|Don't Be Afraid To Grieve. You Can Never Lose The Ones You Love. Love Never Dies.|
Monday, February 25, 2019
It's not about letting go of the love. It's about letting go of the grief.
I had been suffering in silence the loss of my dog, Jack, my father, my home in Sedona and the ending of a decade-long relationship -- all which took place within a four month period. I had been an end-of-life social worker and hospice counselor for three decades. Always I would advise my clients to stay connected with others, share their pain when they can and be cautious not to isolate themselves. I did not practice my own preaching. Part of me was afraid that if I stopped grieving that Jack would then be even further away from me, but that wasn't true at all. Remaining isolated, I continued feeling victimized by my loss and life changes.
In those decades of working with all kinds of people from all walks of life, it was the Veterans who had served in active duty during wartime that seemed to be carrying the most baggage with them at the end of their lifetime. Some were able to connect with like-minded supports but most, especially those from the greatly-misunderstood war in Vietnam, held onto their pain like they held onto their very lives during active duty. As if by letting go they would fall apart. Seeds of darkness had been planted in their heads and hearts all those years ago and most preferred to look the other way thinking they were strong enough to cover up the pain and leave the gory details behind.
But pain longheld does not go away on it's own. It needs release. It needs to be acknowledged and shared. The sharing of it is what releases its grip. Many of these veterans will release tensions, tears and emotions in their final hours of life, never knowing that their lives would have been much brighter and freer had they not stuffed their memories away in the dark archives of their being. It is human nature to release regrets, trauma and reactive memories as one's time of death approaches.
"A string of flashbacks came to me... all of them flashed before my eyes. The painful memories came to say goodbye. They are filtered out of us at the end of life. We cannot take them where we're going because they only weigh us down."
You Don't Need to Bear Your Burdens Alone. You Are Not Alone.
About twenty years later, I scheduled a Reiki Massage with an intuitive healer. At a certain point he was working on my left leg and he said, "What happened to your knee?" My honest reply, "Nothing happened to my knee." (I had hidden it away so long that I didn't even consciously remember that it had taken place). "Oh yes something happened...." and then he said, "I see a little red car spinning out of control." OMG. How did he see this when it had been erased from my very own memory? Why... because our bodies remember. Our hearts remember long after the mind has forgotten. Anything you hold inside of yourself without expression remains inside of you until you express it and set it free.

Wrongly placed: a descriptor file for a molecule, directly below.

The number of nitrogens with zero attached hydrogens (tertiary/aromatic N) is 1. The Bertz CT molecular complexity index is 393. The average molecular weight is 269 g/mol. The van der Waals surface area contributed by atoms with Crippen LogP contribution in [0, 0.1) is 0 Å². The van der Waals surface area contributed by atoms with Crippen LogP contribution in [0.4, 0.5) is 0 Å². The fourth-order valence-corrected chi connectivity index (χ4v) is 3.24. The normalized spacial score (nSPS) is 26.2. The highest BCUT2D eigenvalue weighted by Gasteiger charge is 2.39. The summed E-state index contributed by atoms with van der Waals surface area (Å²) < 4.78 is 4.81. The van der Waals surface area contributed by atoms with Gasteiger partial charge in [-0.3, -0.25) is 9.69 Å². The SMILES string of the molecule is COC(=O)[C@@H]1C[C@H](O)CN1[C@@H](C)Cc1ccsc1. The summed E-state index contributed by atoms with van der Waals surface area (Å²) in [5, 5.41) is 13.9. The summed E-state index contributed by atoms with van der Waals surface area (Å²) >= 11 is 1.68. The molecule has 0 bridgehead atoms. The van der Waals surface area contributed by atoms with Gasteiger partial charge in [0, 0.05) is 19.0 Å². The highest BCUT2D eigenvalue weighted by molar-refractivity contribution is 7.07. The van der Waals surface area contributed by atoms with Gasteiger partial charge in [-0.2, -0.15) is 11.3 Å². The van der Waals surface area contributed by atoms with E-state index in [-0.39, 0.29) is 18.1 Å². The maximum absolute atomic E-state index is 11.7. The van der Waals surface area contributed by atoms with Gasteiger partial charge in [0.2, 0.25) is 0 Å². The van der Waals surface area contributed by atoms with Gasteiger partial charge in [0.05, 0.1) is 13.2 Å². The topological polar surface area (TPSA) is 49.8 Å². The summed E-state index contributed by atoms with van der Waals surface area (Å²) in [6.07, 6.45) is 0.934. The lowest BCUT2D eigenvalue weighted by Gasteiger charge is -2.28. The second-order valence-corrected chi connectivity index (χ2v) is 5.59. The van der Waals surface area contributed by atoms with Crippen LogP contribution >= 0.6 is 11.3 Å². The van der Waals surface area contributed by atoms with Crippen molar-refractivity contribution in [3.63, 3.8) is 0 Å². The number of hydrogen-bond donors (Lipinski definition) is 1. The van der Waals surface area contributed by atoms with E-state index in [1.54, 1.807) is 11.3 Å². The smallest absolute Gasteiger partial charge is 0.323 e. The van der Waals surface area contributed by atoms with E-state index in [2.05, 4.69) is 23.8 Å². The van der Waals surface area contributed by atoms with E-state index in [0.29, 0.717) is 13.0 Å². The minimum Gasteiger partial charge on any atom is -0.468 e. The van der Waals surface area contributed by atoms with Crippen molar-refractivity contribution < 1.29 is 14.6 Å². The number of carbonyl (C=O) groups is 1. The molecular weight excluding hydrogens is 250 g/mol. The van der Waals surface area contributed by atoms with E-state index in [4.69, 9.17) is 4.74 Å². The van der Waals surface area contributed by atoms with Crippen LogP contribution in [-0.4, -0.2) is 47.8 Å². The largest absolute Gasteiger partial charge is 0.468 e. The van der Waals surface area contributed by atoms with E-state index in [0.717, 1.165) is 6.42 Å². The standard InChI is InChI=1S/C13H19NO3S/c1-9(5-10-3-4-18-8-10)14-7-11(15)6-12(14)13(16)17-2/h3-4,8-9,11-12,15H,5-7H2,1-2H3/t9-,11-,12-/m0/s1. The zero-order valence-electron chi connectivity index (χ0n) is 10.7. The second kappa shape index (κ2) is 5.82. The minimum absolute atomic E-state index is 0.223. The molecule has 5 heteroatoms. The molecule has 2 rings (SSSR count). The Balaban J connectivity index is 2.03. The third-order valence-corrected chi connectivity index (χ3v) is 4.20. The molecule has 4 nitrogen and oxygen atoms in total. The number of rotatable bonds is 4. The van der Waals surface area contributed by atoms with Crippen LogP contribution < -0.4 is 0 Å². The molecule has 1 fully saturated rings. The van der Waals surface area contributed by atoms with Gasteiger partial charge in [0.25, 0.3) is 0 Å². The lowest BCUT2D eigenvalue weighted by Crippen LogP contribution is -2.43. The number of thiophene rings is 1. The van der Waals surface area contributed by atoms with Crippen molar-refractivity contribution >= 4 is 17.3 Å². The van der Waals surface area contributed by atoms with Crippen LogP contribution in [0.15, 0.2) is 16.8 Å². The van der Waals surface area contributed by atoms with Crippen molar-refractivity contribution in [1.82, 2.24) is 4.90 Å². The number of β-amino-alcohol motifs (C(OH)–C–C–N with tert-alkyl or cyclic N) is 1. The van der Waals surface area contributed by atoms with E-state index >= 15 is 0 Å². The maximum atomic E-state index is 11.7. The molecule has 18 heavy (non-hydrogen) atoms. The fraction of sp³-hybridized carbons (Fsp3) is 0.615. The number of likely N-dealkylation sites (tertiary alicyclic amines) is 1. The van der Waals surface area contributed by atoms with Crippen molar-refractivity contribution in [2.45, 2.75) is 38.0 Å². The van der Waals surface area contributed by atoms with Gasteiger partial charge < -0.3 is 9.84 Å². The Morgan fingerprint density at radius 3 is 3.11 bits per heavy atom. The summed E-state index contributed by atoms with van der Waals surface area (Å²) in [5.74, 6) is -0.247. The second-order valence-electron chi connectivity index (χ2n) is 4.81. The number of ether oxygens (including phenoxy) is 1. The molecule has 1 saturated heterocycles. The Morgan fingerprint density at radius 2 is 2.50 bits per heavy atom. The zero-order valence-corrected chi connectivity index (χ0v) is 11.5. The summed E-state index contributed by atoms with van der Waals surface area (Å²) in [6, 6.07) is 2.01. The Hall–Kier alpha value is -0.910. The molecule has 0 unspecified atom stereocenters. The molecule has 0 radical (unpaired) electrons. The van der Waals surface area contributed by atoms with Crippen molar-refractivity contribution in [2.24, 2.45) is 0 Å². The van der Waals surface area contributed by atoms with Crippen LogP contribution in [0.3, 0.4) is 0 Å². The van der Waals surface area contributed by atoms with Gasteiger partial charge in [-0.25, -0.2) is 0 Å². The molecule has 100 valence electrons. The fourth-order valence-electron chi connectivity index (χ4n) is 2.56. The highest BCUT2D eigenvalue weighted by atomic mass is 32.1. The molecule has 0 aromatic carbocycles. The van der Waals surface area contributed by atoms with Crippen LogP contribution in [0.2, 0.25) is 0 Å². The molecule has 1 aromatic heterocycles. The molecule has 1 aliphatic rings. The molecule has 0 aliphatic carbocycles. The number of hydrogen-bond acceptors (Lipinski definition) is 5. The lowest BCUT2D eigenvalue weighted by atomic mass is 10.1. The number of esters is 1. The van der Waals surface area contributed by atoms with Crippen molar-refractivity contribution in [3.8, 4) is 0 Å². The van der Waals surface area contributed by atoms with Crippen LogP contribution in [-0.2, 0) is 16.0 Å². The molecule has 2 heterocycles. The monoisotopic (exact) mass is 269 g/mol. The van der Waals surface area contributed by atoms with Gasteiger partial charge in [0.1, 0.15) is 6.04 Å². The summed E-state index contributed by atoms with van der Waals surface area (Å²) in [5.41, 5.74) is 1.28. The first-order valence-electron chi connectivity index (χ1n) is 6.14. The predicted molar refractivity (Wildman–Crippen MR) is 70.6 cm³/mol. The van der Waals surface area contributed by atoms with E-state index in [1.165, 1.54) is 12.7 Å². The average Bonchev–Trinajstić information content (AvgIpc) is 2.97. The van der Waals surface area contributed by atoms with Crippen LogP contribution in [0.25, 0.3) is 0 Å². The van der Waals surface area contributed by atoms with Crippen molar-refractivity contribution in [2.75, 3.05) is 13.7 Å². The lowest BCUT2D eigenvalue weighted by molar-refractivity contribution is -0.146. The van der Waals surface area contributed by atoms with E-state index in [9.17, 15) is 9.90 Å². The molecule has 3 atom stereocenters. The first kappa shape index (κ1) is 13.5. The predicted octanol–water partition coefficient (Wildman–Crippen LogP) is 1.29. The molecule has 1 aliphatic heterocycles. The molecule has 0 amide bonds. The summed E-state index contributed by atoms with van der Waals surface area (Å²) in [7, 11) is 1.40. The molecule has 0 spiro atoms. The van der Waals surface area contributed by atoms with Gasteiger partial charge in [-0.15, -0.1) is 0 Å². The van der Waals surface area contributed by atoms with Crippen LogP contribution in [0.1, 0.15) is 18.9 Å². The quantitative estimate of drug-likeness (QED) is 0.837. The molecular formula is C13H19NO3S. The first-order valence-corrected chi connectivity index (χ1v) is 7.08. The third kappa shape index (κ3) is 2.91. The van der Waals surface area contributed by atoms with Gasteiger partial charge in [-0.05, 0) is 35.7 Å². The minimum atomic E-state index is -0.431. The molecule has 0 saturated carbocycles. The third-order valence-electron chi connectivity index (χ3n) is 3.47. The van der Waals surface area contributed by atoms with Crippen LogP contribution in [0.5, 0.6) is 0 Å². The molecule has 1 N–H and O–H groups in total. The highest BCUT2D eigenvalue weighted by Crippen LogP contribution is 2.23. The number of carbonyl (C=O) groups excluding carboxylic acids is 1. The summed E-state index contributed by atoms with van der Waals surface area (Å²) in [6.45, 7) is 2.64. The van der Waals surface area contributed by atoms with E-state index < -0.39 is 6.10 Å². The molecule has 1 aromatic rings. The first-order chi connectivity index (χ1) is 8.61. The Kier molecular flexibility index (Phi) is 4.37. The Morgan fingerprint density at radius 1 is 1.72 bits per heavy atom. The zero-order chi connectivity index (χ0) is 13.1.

Perhaps you too have pain that you have suffered in silence. Those of you who know my story know that at the six month mark after my initial loss, my dog Jack came to me and he guided the pen in my hand to write a dozen pages, him speaking his heart to mine. Writing our story. That was the beginning of my healing.
If you are suffering and don't know where to turn, consider writing down the circumstances, your feelings, your story. If you don't like to write you can draw it. Sing it. Dance it. The very act of expressing something in a journal, a diary, a private place - is the beginning of release. After being "trapped" in your mind and heart for days, weeks, months, maybe even years, dare bring it into the light of day on the lines of your paper, the pages in your sketchbook. Already you will feel better -- but that is just the beginning.
My writing our story was one thing, sharing it was another. Ultimately the best thing you can do is to share your story with someone you trust, someone who understands and accepts you. You don't have to do what I did and share your story worldwide, but it would be a very good step for you to reach out to family or friends. If you do not feel safe sharing with them, find a very good counselor or support group that will guide you through the rollercoaster of emotions that you will experience during your time of grief. Grief is a trauma and trauma must be processed and released before you can live your life fully again. The right group will not only support you but the right group can even enhance your life moving forward.
Don't hold it in. Release it and then let it go.
If you are suffering the loss of a pet, I invite you to visit our Facebook Support Group and find out how powerful it can be to share with others who understand, validate you and help you to grow into a whole new you. The new you who is stronger and wiser than ever for your experience of love and loss.
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